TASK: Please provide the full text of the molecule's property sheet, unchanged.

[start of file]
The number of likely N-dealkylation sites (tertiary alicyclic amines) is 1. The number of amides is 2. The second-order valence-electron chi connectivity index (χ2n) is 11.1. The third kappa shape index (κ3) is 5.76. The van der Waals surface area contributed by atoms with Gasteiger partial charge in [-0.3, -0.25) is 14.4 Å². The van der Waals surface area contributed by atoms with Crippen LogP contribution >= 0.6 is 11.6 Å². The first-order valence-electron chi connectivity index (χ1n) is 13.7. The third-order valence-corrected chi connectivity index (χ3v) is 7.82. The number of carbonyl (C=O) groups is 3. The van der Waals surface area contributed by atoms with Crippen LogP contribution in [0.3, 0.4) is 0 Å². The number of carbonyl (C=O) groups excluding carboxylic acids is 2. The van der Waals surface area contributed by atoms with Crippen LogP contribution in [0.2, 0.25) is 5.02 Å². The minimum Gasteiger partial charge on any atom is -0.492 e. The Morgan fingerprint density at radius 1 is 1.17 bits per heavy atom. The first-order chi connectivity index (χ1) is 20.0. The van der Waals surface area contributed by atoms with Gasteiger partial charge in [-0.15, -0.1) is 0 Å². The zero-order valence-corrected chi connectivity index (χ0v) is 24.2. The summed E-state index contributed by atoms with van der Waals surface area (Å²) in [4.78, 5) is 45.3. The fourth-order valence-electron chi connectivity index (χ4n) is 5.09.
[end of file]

The number of likely N-dealkylation sites (tertiary alicyclic amines) is 1. The number of amides is 2. The second-order valence-electron chi connectivity index (χ2n) is 11.1. The third kappa shape index (κ3) is 5.76. The van der Waals surface area contributed by atoms with Gasteiger partial charge in [-0.3, -0.25) is 14.4 Å². The van der Waals surface area contributed by atoms with Crippen LogP contribution >= 0.6 is 11.6 Å². The first-order valence-electron chi connectivity index (χ1n) is 13.7. The third-order valence-corrected chi connectivity index (χ3v) is 7.82. The number of carbonyl (C=O) groups is 3. The van der Waals surface area contributed by atoms with Crippen LogP contribution in [0.3, 0.4) is 0 Å². The number of carbonyl (C=O) groups excluding carboxylic acids is 2. The van der Waals surface area contributed by atoms with Crippen LogP contribution in [0.2, 0.25) is 5.02 Å². The minimum Gasteiger partial charge on any atom is -0.492 e. The Morgan fingerprint density at radius 1 is 1.17 bits per heavy atom. The first-order chi connectivity index (χ1) is 20.0. The van der Waals surface area contributed by atoms with Gasteiger partial charge in [-0.15, -0.1) is 0 Å². The zero-order valence-corrected chi connectivity index (χ0v) is 24.2. The summed E-state index contributed by atoms with van der Waals surface area (Å²) in [4.78, 5) is 45.3. The fourth-order valence-electron chi connectivity index (χ4n) is 5.09.